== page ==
Planning a vacation can be a joyful task. Reading travel blogs, searching for attractions, activities to plan your day to day itineraries, checking Airbnb and flight deals may be a starting point. What most How to Plan a Vacation Guides appear to miss is checking whether you’d be able to lawfully enter the travel destination to even begin your planned itinerary. If you chose New Zealand as your next travel destination, read this blog carefully.
New Zealand allows travellers with passports issued by certain countries to visit New Zealand without holding a Visa permitting travel to New Zealand. These countries are called Visa Waiver Countries. At current, there are 60 countries on the List of Visa Waiver Countries which can be found here.
If you are from one of the 60 countries, you may not need to apply for a Visitor Visa in advance of your planned date of travel to New Zealand, which is usually done by completing an Application Form with payment of a fee to Immigration New Zealand. But you will still need to apply for both a Visa and entry permission on arrival to New Zealand. This is done by completing an Arrival Card which will be given on the plane before your arrival to New Zealand, and which looks like this. Depending on the information entered on the Arrival Card and the information you provide to the Border Officer at the New Zealand border, you may either be:
- granted entry permission and Visa Waiver Visitor Visa allowing you to enter New Zealand or
- denied entry permission where you would have to return home or to a country you have the right to enter (this is also called turnaround)
If you are granted entry permission, you will also be granted a Visa Waiver Visitor Visa at the same time. This is because the grant of entry permission has no effect unless the person also holds a Visa, unless you already hold a permanent resident visa or a resident visa granted in New Zealand.
Entry permission and Visa Waiver Visitor Visas are granted to those who:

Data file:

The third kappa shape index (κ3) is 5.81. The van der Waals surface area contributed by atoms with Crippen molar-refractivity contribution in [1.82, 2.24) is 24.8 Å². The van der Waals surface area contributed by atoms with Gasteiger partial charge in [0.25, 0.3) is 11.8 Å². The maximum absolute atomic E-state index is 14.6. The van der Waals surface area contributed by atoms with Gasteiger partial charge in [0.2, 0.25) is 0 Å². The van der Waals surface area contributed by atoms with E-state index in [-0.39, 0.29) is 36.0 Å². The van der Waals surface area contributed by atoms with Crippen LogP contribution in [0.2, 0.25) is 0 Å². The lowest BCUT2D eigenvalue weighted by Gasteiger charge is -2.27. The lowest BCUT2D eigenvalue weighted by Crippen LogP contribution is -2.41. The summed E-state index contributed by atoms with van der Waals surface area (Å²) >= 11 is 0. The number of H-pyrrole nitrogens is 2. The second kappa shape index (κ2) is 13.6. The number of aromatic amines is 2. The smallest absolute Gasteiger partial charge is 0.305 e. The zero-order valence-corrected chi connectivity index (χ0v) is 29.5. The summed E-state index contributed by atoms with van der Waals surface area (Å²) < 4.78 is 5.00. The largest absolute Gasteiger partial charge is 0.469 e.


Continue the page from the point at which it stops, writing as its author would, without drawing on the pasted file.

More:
- are in good health; and
- are of good character; and
- genuinely intend to visit New Zealand for up to 3 months (or 6 months for UK citizens) from the date of arrival to New Zealand; and
- have sufficient funds to stay; and
- have a travel ticket out of New Zealand to a country where they have the right to enter.
Once granted, this Visa allows you to stay in New Zealand as a “genuine visitor” for a period of up to 3 months (6 months for visitors from UK) from the date of arrival to New Zealand. The Border Officer will stamp your passport as you enter New Zealand which will note the date you entered New Zealand and the expiry date of the Visa Waiver Visitor Visa you hold. The conditions of this Visa are similar to a standard Visitor Visa, which allows the holder to travel and/or study for up to 3 months in any 12 month period, but does not allow the holder to undertake employment in New Zealand. The only difference is that this Visa has single entry travel conditions which means it will expire when you leave New Zealand.
Entry permission can be refused if:
- you do not meet all of the above listed requirements; and
- you refuse to let the Border Officer take your photo or to provide them with your fingerprints or an iris scan if and when requested; and
- you provide (or have provided) false or misleading information in a visa application to an immigration officer or on any part of your Arrival Card
If you have been previously found to have breached your visa conditions; overstayed your Visa; were deported and/or served a deportation liability notice and/or a deportation order; or you have any other character issues in New Zealand or any other countries you’ve visited and/or lived in the past, you can be stopped from travelling to New Zealand from the departing country or be refused entry permission when you arrive at the New Zealand border.
If you are unsure whether you would be granted entry permission and a Visa Waiver Visitor Visa at the New Zealand border or whether you would need to apply for a Visitor Visa before you travel to New Zealand, contact us today for clarification.